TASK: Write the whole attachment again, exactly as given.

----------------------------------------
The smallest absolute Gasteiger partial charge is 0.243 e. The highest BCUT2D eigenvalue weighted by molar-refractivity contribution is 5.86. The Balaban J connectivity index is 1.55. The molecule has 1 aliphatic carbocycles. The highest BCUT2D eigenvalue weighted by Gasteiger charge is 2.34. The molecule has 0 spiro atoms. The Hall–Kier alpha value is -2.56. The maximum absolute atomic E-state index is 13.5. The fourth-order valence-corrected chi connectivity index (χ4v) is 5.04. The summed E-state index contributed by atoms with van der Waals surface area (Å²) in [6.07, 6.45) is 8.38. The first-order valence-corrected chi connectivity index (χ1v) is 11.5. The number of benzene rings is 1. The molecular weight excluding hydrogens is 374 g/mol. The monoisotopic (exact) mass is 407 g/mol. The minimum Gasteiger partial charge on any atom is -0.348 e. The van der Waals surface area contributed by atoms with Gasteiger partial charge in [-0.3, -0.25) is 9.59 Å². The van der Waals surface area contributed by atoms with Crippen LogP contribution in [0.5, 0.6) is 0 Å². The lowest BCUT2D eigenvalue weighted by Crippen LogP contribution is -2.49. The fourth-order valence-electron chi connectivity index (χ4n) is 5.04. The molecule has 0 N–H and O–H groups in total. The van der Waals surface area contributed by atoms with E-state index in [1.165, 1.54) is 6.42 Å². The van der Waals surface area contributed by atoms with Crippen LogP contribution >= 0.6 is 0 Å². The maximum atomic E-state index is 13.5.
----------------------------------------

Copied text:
The smallest absolute Gasteiger partial charge is 0.243 e. The highest BCUT2D eigenvalue weighted by molar-refractivity contribution is 5.86. The Balaban J connectivity index is 1.55. The molecule has 1 aliphatic carbocycles. The highest BCUT2D eigenvalue weighted by Gasteiger charge is 2.34. The molecule has 0 spiro atoms. The Hall–Kier alpha value is -2.56. The maximum absolute atomic E-state index is 13.5. The fourth-order valence-corrected chi connectivity index (χ4v) is 5.04. The summed E-state index contributed by atoms with van der Waals surface area (Å²) in [6.07, 6.45) is 8.38. The first-order valence-corrected chi connectivity index (χ1v) is 11.5. The number of benzene rings is 1. The molecular weight excluding hydrogens is 374 g/mol. The monoisotopic (exact) mass is 407 g/mol. The minimum Gasteiger partial charge on any atom is -0.348 e. The van der Waals surface area contributed by atoms with Gasteiger partial charge in [-0.3, -0.25) is 9.59 Å². The van der Waals surface area contributed by atoms with Crippen LogP contribution in [0.5, 0.6) is 0 Å². The lowest BCUT2D eigenvalue weighted by Crippen LogP contribution is -2.49. The fourth-order valence-electron chi connectivity index (χ4n) is 5.04. The molecule has 0 N–H and O–H groups in total. The van der Waals surface area contributed by atoms with E-state index in [1.165, 1.54) is 6.42 Å². The van der Waals surface area contributed by atoms with Crippen LogP contribution >= 0.6 is 0 Å². The maximum atomic E-state index is 13.5.